Trade from Europe to the India/Middle East Gulf region is sluggish and ships are having some difficulty filling. There are a couple of Mediterranean positions that are still hoping to fill out, and while there have been some small parcels of base oil mentioned, it may be hard to compete against Iranian material. A 1,500-ton parcel of C9 from Algeciras to Kandla achieved $100/t, as a rough guide to levels.


Domestic Asia trade got off to a more encouraging start for September. Some routes are still a little sluggish but there have been signs of routine business reappearing, such as toluene and benzene into China.

Base oils also had a much busier week, with many of the usual requirements from Korea into China, as well as several into Southeast Asia that are taking quite a while to clear. Rates are suggested to be weak on this route, which may mean that the charterers are pushing a bit too hard to achieve reductions for what are essentially small parcels, or else there really is not the tonnage available to take them.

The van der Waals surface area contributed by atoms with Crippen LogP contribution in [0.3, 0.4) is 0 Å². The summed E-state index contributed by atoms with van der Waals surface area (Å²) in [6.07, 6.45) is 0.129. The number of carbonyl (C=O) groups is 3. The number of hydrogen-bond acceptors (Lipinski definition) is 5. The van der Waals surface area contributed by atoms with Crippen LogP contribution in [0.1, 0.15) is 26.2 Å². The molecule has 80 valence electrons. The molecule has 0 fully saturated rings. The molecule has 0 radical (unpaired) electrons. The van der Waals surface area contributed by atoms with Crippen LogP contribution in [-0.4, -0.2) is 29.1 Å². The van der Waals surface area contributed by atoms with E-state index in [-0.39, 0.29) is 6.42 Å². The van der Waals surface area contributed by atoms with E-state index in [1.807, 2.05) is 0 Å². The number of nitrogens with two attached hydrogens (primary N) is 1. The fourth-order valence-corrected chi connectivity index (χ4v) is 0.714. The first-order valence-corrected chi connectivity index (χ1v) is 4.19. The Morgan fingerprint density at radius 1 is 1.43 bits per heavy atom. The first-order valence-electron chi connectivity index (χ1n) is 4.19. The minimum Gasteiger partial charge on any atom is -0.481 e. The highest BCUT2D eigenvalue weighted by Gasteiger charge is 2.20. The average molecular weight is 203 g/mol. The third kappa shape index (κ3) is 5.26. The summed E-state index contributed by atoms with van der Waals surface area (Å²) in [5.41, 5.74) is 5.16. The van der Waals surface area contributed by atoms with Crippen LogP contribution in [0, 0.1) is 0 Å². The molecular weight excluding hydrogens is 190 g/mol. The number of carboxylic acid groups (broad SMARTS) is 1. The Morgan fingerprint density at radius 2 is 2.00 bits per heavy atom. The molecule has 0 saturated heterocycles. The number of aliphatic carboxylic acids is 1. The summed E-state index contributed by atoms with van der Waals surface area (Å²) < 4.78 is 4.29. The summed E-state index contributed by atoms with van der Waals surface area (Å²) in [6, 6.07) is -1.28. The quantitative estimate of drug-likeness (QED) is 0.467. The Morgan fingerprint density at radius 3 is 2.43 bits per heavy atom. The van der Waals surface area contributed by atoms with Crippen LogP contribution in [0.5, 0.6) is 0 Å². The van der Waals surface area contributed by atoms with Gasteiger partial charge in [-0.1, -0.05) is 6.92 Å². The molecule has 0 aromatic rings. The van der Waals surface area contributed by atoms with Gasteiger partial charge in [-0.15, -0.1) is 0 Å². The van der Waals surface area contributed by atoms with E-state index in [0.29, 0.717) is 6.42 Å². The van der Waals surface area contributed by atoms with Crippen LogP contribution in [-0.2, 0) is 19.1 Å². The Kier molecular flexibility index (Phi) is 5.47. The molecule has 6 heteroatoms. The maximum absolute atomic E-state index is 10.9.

Northbound also has thrown up some base oil enquiries, from Singapore, Dumai and Rayong. On the face of it, there are a number of cargoes competing for space, such as styrene, paraxylene, pyrolysis gasoline, mixed aromatics and C9, but there seems to be an adequate number of ships around, which should mean freight levels do not rise.

On the intra-Southeast Asia routes, space seems to be fairly well covered at present with some ships even showing October positions. So far, rates are unchanged for now.

Space is still tight for exports on transpacific routes, despite less benzene moving. Owners are shooting for rates some $10/t-15/t above usual levels, with cargoes from outports going at substantially higher figures.